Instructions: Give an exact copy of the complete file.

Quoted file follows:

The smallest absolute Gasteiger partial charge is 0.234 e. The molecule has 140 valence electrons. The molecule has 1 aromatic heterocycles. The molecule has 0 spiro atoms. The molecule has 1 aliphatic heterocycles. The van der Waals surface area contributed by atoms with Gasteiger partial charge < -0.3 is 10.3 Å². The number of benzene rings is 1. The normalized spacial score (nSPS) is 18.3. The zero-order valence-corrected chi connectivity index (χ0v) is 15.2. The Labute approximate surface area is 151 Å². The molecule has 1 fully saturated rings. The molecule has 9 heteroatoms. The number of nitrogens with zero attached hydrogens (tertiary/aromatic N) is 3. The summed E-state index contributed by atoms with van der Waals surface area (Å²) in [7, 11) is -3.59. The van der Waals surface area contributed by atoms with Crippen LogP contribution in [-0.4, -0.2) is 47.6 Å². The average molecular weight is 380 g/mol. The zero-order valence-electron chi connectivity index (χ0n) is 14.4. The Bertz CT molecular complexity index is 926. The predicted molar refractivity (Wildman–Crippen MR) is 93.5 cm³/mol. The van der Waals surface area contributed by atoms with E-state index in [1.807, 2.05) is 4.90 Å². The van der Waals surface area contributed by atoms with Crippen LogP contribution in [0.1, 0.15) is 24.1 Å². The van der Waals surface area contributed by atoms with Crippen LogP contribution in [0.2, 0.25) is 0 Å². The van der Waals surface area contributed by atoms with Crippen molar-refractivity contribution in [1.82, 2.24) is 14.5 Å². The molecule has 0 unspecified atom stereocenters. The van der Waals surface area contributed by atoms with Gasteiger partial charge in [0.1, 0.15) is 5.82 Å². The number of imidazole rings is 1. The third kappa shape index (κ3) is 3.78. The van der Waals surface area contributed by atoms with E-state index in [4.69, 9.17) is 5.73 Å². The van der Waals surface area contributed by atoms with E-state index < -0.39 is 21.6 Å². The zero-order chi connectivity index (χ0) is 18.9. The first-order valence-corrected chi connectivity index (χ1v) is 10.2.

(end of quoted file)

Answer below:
The smallest absolute Gasteiger partial charge is 0.234 e. The molecule has 140 valence electrons. The molecule has 1 aromatic heterocycles. The molecule has 0 spiro atoms. The molecule has 1 aliphatic heterocycles. The van der Waals surface area contributed by atoms with Gasteiger partial charge < -0.3 is 10.3 Å². The number of benzene rings is 1. The normalized spacial score (nSPS) is 18.3. The zero-order valence-corrected chi connectivity index (χ0v) is 15.2. The Labute approximate surface area is 151 Å². The molecule has 1 fully saturated rings. The molecule has 9 heteroatoms. The number of nitrogens with zero attached hydrogens (tertiary/aromatic N) is 3. The summed E-state index contributed by atoms with van der Waals surface area (Å²) in [7, 11) is -3.59. The van der Waals surface area contributed by atoms with Crippen LogP contribution in [-0.4, -0.2) is 47.6 Å². The average molecular weight is 380 g/mol. The zero-order valence-electron chi connectivity index (χ0n) is 14.4. The Bertz CT molecular complexity index is 926. The predicted molar refractivity (Wildman–Crippen MR) is 93.5 cm³/mol. The van der Waals surface area contributed by atoms with E-state index in [1.807, 2.05) is 4.90 Å². The van der Waals surface area contributed by atoms with Crippen LogP contribution in [0.1, 0.15) is 24.1 Å². The van der Waals surface area contributed by atoms with Crippen LogP contribution in [0.2, 0.25) is 0 Å². The van der Waals surface area contributed by atoms with Crippen molar-refractivity contribution in [1.82, 2.24) is 14.5 Å². The molecule has 0 unspecified atom stereocenters. The van der Waals surface area contributed by atoms with Gasteiger partial charge in [0.1, 0.15) is 5.82 Å². The number of imidazole rings is 1. The third kappa shape index (κ3) is 3.78. The van der Waals surface area contributed by atoms with E-state index in [4.69, 9.17) is 5.73 Å². The van der Waals surface area contributed by atoms with E-state index < -0.39 is 21.6 Å². The zero-order chi connectivity index (χ0) is 18.9. The first-order valence-corrected chi connectivity index (χ1v) is 10.2.